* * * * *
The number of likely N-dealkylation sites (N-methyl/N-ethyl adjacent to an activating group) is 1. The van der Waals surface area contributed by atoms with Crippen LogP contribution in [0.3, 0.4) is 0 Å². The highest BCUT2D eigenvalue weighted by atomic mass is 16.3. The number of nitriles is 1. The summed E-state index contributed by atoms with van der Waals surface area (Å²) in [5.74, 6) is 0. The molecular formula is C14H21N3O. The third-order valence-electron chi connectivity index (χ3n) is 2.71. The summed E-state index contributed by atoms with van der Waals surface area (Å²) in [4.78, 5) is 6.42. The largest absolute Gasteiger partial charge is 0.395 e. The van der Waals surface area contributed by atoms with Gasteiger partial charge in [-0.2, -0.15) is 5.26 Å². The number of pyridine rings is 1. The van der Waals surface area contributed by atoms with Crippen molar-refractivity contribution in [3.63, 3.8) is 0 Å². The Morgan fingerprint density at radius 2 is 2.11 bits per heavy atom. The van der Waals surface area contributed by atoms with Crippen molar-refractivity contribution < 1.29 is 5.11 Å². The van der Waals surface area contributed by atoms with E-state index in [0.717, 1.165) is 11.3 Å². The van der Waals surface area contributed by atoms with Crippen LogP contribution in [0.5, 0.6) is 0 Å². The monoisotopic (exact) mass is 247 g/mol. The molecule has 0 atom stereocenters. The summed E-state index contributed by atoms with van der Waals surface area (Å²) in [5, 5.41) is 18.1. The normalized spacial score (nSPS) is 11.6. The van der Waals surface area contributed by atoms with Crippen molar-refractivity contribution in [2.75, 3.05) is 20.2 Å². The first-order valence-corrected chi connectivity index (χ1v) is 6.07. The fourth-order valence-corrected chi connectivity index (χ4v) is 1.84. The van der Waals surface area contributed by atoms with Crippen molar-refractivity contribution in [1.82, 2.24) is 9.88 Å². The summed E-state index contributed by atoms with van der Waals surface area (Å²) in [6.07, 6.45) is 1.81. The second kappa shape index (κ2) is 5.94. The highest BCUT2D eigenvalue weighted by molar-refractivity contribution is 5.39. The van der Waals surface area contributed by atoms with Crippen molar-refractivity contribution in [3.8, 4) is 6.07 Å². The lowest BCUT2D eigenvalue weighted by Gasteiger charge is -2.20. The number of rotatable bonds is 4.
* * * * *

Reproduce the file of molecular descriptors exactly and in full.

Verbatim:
The number of likely N-dealkylation sites (N-methyl/N-ethyl adjacent to an activating group) is 1. The van der Waals surface area contributed by atoms with Crippen LogP contribution in [0.3, 0.4) is 0 Å². The highest BCUT2D eigenvalue weighted by atomic mass is 16.3. The number of nitriles is 1. The summed E-state index contributed by atoms with van der Waals surface area (Å²) in [5.74, 6) is 0. The molecular formula is C14H21N3O. The third-order valence-electron chi connectivity index (χ3n) is 2.71. The summed E-state index contributed by atoms with van der Waals surface area (Å²) in [4.78, 5) is 6.42. The largest absolute Gasteiger partial charge is 0.395 e. The van der Waals surface area contributed by atoms with Gasteiger partial charge in [-0.2, -0.15) is 5.26 Å². The number of pyridine rings is 1. The van der Waals surface area contributed by atoms with Crippen molar-refractivity contribution in [3.63, 3.8) is 0 Å². The Morgan fingerprint density at radius 2 is 2.11 bits per heavy atom. The van der Waals surface area contributed by atoms with Crippen molar-refractivity contribution < 1.29 is 5.11 Å². The van der Waals surface area contributed by atoms with E-state index in [0.717, 1.165) is 11.3 Å². The van der Waals surface area contributed by atoms with Crippen LogP contribution in [0.5, 0.6) is 0 Å². The monoisotopic (exact) mass is 247 g/mol. The molecule has 0 atom stereocenters. The summed E-state index contributed by atoms with van der Waals surface area (Å²) in [5, 5.41) is 18.1. The normalized spacial score (nSPS) is 11.6. The van der Waals surface area contributed by atoms with Crippen molar-refractivity contribution in [2.75, 3.05) is 20.2 Å². The first-order valence-corrected chi connectivity index (χ1v) is 6.07. The fourth-order valence-corrected chi connectivity index (χ4v) is 1.84. The van der Waals surface area contributed by atoms with Crippen molar-refractivity contribution in [1.82, 2.24) is 9.88 Å². The summed E-state index contributed by atoms with van der Waals surface area (Å²) in [6.07, 6.45) is 1.81. The second kappa shape index (κ2) is 5.94. The highest BCUT2D eigenvalue weighted by molar-refractivity contribution is 5.39. The van der Waals surface area contributed by atoms with Crippen molar-refractivity contribution in [3.8, 4) is 6.07 Å². The lowest BCUT2D eigenvalue weighted by Gasteiger charge is -2.20. The number of rotatable bonds is 4.